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Israeli PM Bennett reportedly meets with Jordanian King Abdullah, Israeli-South Korean vaccine deal, and honorable mentions
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Israeli Prime Minister Naftali Bennett reportedly traveled to Jordan to meet King Abdullah in secret:
What happened? Last week, Israeli media reports emerged claiming Israeli Prime Minister Naftali Bennett secretly traveled to Jordan to meet with King Abdullah. Importantly, the pair reportedly negotiated and reached an agreement that would see Israel provide an additional 50 million cubic meters of water a year to Jordan (Israel already provides about 55 million cubic meters a year under the terms of the 1994 Israel-Jordan Peace Treaty). The meeting comes as Foreign Minister Yair Lapid also traveled to Jordan to meet his counterpart to discuss the water arrangement as well as a separate deal to increase Jordanian exports to the West Bank. Both Prime Minister Bennett and King Abdullah are set to travel to Washington this summer.
Why is this important? Under former Prime Minister Benjamin Netanyahu, Israel’s relationship with Jordan deteriorated, especially over the past few years. As you may recall, Israel and Jordan had a diplomatic spat earlier this year when Israeli officials refused to allow the Jordanian crown prince’s security team into the country ahead of a planned visit to the Temple Mount. Afterward, Jordan refused to allow then-Prime Minister Netanyahu’s UAE-bound plane to cross Jordanian airspace. Jordanian and Israeli officials have also clashed on Temple Mount policies, water allocations, and the latter’s policies towards the Palestinians for some time now, leading King Abdullah to describe relations between the two countries as “at an all time low” in November 2019.
King Abdullah. Source: European Union
Even though the relationship has been rocky in recent years, the Israel-Jordan relationship carries substantial strategic importance for both countries. For one, the countries rely on each other for security cooperation as both benefit from stability. They also share water resources, are important trade partners, and generally prefer quiet along their shared border. Restoring and improving the relationship between Jordan and Israel was clearly a priority for Bennett and Lapid, and their efforts appear to be paying off; on a recent phone call with new Israeli President Isaac Herzog, King Abdullah said that he was satisfied with the new Israeli government’s efforts to rehabilitate relations.
Anything else? Bennett and Lapid’s Jordan policy is the first example of a clean break from their predecessor in foreign policy. Another area where Bennett and Lapid appear to be making changes is Israel’s Iran policy. Prime Minister Bennett reportedly ordered the security establishment to review Israel’s Iran strategy ahead of Bennett’s meeting with Biden later this summer.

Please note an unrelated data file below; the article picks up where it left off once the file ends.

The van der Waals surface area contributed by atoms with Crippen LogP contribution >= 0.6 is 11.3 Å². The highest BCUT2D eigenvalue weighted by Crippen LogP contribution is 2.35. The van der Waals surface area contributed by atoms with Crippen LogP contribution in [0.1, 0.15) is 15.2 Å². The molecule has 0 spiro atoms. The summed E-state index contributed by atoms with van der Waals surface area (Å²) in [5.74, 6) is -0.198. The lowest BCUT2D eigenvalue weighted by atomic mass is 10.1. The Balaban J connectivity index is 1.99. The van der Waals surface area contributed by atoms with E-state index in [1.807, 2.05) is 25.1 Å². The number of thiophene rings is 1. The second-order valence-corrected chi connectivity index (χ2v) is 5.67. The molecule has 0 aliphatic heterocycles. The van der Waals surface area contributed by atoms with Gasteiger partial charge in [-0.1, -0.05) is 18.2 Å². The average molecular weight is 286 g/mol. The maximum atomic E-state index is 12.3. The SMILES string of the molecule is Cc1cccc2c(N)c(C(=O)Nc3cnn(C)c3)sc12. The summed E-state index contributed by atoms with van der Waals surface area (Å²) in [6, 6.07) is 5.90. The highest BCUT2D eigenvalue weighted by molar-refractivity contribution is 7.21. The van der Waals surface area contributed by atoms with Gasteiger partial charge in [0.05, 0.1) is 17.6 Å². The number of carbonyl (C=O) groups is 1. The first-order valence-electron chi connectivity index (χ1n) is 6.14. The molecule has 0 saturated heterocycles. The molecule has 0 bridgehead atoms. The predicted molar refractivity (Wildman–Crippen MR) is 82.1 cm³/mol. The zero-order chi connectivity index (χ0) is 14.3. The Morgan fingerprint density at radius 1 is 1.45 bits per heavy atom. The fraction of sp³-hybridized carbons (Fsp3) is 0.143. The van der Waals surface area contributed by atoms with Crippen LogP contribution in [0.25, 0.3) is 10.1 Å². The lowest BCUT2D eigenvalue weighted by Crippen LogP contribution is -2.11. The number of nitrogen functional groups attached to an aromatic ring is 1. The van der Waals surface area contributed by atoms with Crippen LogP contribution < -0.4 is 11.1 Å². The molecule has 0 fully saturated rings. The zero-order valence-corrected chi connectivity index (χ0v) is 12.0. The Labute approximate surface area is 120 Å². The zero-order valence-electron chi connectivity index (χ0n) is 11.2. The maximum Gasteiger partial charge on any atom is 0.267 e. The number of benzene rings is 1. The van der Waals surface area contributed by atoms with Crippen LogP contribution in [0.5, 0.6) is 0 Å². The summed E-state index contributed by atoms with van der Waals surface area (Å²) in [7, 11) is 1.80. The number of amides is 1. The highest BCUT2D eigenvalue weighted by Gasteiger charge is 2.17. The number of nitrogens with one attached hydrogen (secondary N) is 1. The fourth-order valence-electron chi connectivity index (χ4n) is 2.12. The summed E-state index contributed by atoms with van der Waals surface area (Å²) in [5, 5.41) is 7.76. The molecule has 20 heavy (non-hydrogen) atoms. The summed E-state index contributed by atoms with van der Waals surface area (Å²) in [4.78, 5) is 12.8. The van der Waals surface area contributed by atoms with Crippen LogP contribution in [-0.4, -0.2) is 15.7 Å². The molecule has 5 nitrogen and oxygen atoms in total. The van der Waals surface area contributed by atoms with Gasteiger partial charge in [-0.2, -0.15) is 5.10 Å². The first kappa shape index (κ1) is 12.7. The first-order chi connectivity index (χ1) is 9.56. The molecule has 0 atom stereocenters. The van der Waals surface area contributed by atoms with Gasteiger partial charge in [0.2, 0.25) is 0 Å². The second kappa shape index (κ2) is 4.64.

Israel agrees to swap vaccines with South Korea after deal with the Palestinian Authority collapses:
What happened? As you may recall from a few weeks ago, Israel had agreed to swap soon-to-be-expired vaccines with the Palestinian Authority (PA) in a deal that would have netted Israel an equal quantity of doses later in the year. The logic behind the swap was that Israel’s vaccination rates have plummeted and the unused doses would expire if they were not sent where they were needed quickly. After initially agreeing to the deal, the PA backed out, saying the doses were too close to their expiration date, though many suspected that the PA’s true motivation was to avoid criticism that it was collaborating with Israel. Last week, Israel agreed to send about 700,000 doses that would expire at the end of July to South Korea in exchange for an equal number of vaccines later this year.
Is this story significant? Where can I read more about it? This episode is a good example of how blindly partisan politics can sometimes really interfere with good policymaking. I’m not sure I can explain this better than Yair Rosenberg, who wrote an excellent piece this week explaining how the entire fiasco came to be, and I encourage you to read it here. He does a great job of breaking down the different political factors and what could (and should) have happened differently.
“How Orthodox Jewish Voters Helped Eric Adams Win the N.Y.C. Primary Battle” by Etan Nechin (Haaretz)
“Teachers’ unions are increasingly debating Israel — and in some places are backing boycotts” by Andrew Lapin and Gabriel Greschler (JTA)
“Former Egyptian First Lady dies at 88, Israeli officials send condolences” by Gadi Zaig (The Jerusalem Post)
“Broken bodies and grieving souls: A rabbi cares for the dead in Surfside” by Louis Keene (Forward)
“It's Time to Admit It: The Left Has an Antisemitism Problem” by Jonathan Greenblatt (Newsweek) (Greenblatt is the CEO of the Anti-defamation League, the premier antisemitism watchdog)
“A rally against antisemitism hopes to present a united front, but its message on Israel has driven away some left-wing groups” by Ron Kampeas (JTA) (For more on the rally, which occurred yesterday, check out this article)
“Orthodox Jewish ace from Long Island expected to be picked in MLB draft” by Zach Braziller (NY Post)
“Israeli officials: Belgium airport scare likely Iranian test of Israeli security” (The Times of Israel)
“Djokovic sweeps past Israeli-born Shapovalov in tight Wimbledon semifinal” (The Times of Israel)
“Twitter Deplatforms White Nationalist Nick Fuentes” by Aaron Bandler (Jewish Journal)
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